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In the 1860s, an English surgeon named William Little wrote the first medical descriptions of a puzzling disorder that affected children in the first years of life. It caused stiff, spastic muscles in their legs and, to a lesser degree, in their arms. These children had difficulty grasping objects, crawling, and walking. As they grew up, their condition did not get better, nor did it become worse. The disorder was named Little’s disease and is now known as spastic diplegia. It is one of several disorders that affect control of movement due to a developmental brain injury. These disorders are grouped together under the term cerebral palsy.

Because it seemed that many of these children were born following premature or complicated deliveries, Little suggested that their condition resulted from a lack of oxygen during birth. He proposed that this oxygen shortage damaged the sensitive brain tissues that control movement. But in 1897, the famous psychiatrist Sigmund Freud disagreed. He noted that children with cerebral palsy often had other problems such as mental retardation, visual disturbances, and seizures. Freud suggested that the disorder might sometimes have roots earlier in life, during the brain’s development in the womb. He wrote, “Difficult birth, in certain cases, is merely a symptom of deeper effects that influence the development of the fetus.”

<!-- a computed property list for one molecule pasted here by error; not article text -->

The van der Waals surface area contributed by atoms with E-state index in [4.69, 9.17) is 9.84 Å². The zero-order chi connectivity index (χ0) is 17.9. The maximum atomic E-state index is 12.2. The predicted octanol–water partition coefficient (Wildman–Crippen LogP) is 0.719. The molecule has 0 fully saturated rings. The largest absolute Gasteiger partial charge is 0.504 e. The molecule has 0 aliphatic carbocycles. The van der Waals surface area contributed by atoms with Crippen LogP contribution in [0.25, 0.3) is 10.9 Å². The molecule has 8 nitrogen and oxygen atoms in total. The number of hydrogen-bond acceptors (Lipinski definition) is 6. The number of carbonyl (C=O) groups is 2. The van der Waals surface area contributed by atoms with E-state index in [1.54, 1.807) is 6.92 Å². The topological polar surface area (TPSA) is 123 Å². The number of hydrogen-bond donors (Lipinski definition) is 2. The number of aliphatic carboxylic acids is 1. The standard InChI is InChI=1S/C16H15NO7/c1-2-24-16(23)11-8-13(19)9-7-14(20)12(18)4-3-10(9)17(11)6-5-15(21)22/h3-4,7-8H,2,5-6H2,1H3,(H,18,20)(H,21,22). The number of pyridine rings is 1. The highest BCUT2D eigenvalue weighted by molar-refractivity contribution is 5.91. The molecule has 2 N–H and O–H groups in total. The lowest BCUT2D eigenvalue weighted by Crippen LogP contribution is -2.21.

Despite Freud’s observation, the belief that birth complications caused most cases of cerebral palsy was widespread among physicians, families, and even medical researchers until very recently. In the 1980’s however, scientists analyzed extensive data from a government study of more than 35,000 births and were surprised to discover that such complications account for only a fraction of cases – probably less than ten percent. In most cases of cerebral palsy, no cause could be found. These findings from the National Institute of Neurological Disorders and Stroke’s (NINDS) perinatal study have profoundly altered medical theories about cerebral palsy and have spurred researchers to explore alternative causes.